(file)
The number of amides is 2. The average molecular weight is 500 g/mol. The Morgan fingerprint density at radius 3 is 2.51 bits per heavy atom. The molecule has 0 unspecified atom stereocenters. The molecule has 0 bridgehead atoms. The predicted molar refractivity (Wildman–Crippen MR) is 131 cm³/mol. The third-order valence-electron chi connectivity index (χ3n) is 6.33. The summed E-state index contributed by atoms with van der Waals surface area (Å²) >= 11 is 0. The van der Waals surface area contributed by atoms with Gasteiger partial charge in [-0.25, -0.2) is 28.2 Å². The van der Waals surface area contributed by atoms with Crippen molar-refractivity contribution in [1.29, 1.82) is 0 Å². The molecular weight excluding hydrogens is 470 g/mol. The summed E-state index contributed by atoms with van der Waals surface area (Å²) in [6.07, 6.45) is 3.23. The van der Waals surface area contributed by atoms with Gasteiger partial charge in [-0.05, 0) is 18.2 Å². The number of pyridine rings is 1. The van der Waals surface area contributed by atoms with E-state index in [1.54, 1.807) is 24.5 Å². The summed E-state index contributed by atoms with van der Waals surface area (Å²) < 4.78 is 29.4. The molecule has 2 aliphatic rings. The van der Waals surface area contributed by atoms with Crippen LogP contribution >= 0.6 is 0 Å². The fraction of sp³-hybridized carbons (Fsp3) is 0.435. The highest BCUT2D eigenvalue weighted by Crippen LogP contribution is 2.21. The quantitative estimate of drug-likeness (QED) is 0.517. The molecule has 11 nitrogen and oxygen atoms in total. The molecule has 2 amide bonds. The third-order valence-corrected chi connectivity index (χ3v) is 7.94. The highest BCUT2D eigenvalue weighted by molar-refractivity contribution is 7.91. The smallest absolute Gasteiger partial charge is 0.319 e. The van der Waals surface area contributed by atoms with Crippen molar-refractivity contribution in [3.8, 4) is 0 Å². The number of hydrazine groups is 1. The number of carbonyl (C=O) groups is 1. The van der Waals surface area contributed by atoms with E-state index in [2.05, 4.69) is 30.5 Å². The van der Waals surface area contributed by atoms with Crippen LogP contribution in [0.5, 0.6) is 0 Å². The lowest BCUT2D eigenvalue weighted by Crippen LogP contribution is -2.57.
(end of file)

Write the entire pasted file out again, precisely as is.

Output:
The number of amides is 2. The average molecular weight is 500 g/mol. The Morgan fingerprint density at radius 3 is 2.51 bits per heavy atom. The molecule has 0 unspecified atom stereocenters. The molecule has 0 bridgehead atoms. The predicted molar refractivity (Wildman–Crippen MR) is 131 cm³/mol. The third-order valence-electron chi connectivity index (χ3n) is 6.33. The summed E-state index contributed by atoms with van der Waals surface area (Å²) >= 11 is 0. The van der Waals surface area contributed by atoms with Gasteiger partial charge in [-0.25, -0.2) is 28.2 Å². The van der Waals surface area contributed by atoms with Crippen molar-refractivity contribution in [1.29, 1.82) is 0 Å². The molecular weight excluding hydrogens is 470 g/mol. The summed E-state index contributed by atoms with van der Waals surface area (Å²) in [6.07, 6.45) is 3.23. The van der Waals surface area contributed by atoms with Gasteiger partial charge in [-0.05, 0) is 18.2 Å². The number of pyridine rings is 1. The van der Waals surface area contributed by atoms with E-state index in [1.54, 1.807) is 24.5 Å². The summed E-state index contributed by atoms with van der Waals surface area (Å²) < 4.78 is 29.4. The molecule has 2 aliphatic rings. The van der Waals surface area contributed by atoms with Crippen LogP contribution >= 0.6 is 0 Å². The fraction of sp³-hybridized carbons (Fsp3) is 0.435. The highest BCUT2D eigenvalue weighted by Crippen LogP contribution is 2.21. The quantitative estimate of drug-likeness (QED) is 0.517. The molecule has 11 nitrogen and oxygen atoms in total. The molecule has 2 amide bonds. The third-order valence-corrected chi connectivity index (χ3v) is 7.94. The highest BCUT2D eigenvalue weighted by molar-refractivity contribution is 7.91. The smallest absolute Gasteiger partial charge is 0.319 e. The van der Waals surface area contributed by atoms with Crippen molar-refractivity contribution in [3.8, 4) is 0 Å². The number of hydrazine groups is 1. The number of carbonyl (C=O) groups is 1. The van der Waals surface area contributed by atoms with E-state index in [2.05, 4.69) is 30.5 Å². The van der Waals surface area contributed by atoms with Crippen LogP contribution in [0.5, 0.6) is 0 Å². The lowest BCUT2D eigenvalue weighted by Crippen LogP contribution is -2.57.